Peter Amos


In more than 20 years as a club chaplain, Peter Amos has only once agreed to pray with a player immediately before a game. He was reluctant to do so, but the player was persistent. Eventually, Amos agreed.

“He went on and had the worst game you can imagine,” Amos said.

A retired Baptist minister, Amos makes no secret of the fact that he “wants people to come to faith,” but his approach in soccer is discreet. Religion is not, and cannot be, front and center.

“I try not to be in your face about it,” he said.

He sees his chaplaincy as an “industrial” one: He is there to serve people regardless of their creed.

Amos has found, though, that soccer is a more accepting place for faith now than it was when he took the position at Barnsley in 1996. He had initially been unsure of whether he would want the role; he had to be asked three times to take it.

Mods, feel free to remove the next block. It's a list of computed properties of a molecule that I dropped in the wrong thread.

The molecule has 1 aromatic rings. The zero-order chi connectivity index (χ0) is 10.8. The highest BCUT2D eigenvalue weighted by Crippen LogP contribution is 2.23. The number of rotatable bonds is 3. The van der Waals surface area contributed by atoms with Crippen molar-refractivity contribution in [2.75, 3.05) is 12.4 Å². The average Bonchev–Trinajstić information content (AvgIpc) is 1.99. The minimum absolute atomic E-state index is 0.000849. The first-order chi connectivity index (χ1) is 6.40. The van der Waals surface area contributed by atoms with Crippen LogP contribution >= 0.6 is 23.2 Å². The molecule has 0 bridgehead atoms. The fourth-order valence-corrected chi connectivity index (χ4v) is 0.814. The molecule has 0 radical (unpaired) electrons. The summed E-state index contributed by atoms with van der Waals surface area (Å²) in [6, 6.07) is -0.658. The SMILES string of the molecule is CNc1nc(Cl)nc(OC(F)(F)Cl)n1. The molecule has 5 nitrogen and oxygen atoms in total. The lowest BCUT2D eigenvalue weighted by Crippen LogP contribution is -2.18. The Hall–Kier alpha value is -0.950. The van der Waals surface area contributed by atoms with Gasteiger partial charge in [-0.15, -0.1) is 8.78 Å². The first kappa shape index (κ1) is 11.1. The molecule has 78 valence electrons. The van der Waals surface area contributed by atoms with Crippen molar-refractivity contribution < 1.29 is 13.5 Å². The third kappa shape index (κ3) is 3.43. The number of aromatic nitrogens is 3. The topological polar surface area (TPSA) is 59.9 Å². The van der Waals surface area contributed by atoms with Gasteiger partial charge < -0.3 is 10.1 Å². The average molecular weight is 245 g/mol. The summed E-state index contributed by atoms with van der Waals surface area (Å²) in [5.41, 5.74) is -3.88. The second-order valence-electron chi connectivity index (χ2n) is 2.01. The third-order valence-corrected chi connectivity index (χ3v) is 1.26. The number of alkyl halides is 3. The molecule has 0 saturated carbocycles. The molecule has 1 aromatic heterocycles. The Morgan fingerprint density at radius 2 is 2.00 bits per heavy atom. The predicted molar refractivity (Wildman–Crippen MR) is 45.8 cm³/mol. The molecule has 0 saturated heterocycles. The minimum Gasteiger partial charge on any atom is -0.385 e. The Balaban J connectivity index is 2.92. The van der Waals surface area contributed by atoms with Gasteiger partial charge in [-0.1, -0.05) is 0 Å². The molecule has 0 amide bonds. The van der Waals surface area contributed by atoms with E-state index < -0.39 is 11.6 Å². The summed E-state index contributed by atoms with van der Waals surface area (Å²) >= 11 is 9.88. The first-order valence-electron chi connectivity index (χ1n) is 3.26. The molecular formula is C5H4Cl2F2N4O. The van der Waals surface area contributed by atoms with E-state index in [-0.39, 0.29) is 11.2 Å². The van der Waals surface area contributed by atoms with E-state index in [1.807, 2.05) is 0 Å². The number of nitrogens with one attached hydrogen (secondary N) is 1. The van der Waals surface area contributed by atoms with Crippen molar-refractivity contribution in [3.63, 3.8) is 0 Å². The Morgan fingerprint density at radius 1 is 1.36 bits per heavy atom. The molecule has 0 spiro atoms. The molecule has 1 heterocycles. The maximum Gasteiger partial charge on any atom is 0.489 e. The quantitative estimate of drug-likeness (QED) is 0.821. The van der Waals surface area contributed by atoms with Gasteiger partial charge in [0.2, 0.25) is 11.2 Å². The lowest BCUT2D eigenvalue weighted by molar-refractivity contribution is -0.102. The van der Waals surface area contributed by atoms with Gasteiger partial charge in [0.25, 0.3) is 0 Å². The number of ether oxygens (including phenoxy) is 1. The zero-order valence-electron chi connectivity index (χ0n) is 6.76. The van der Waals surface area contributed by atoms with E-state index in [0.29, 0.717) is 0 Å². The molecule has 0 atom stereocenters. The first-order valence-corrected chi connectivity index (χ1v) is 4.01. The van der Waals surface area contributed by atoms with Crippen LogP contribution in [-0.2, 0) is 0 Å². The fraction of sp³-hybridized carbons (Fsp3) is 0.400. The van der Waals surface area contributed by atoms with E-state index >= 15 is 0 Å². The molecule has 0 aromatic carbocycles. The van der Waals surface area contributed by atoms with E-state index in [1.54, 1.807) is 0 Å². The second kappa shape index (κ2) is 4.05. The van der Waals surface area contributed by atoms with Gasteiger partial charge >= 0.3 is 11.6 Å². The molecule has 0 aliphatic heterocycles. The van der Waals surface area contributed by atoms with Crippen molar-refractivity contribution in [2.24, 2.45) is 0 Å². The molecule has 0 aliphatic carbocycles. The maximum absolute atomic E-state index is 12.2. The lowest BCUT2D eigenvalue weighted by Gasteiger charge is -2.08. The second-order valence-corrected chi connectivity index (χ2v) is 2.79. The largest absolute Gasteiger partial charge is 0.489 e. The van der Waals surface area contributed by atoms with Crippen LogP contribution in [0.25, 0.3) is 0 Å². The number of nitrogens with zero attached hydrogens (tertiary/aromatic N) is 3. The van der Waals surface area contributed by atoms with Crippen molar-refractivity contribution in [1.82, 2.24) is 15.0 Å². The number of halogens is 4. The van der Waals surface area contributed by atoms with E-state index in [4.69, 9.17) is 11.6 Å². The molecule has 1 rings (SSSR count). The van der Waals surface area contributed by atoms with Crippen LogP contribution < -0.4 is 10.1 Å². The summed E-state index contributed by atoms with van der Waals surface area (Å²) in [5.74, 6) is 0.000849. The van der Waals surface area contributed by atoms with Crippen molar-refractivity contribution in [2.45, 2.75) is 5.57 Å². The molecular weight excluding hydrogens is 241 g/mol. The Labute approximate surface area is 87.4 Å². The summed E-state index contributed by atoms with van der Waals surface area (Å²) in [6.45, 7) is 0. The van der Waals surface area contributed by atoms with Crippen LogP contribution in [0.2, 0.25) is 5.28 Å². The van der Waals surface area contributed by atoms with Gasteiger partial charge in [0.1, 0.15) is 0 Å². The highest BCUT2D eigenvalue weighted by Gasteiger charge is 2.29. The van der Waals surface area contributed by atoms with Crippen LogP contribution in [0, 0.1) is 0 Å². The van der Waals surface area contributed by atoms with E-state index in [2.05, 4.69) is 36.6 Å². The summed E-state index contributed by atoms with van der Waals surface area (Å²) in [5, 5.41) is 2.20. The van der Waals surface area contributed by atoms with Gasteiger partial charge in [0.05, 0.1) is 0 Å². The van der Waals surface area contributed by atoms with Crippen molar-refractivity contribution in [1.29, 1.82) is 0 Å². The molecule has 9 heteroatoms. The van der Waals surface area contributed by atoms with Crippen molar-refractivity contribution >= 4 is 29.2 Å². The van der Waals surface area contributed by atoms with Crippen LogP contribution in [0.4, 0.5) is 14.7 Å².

“I did not want to start something I could not do justice to,” he said.

The environment he found then, he said, was significantly more “laddish” than it is today. “We maybe had one guy who was a nominal Catholic,” he said. “Now I find that players talk about it much more openly. That part of players’ lives is acknowledged. There is not the same embarrassment. There is a greater respect of the need for support, whether that is psychologically or spiritually.”

Amos sees his work “more as an industrial chaplaincy,” offering support to staff members at all levels of the club for whatever personal issues they face. But at one point he held regular Bible study and prayer meetings.

“We had about 14 who attended regularly,” he said. “People came from other teams in the area, like Doncaster Rovers and the two Sheffield clubs, as well as Barnsley.”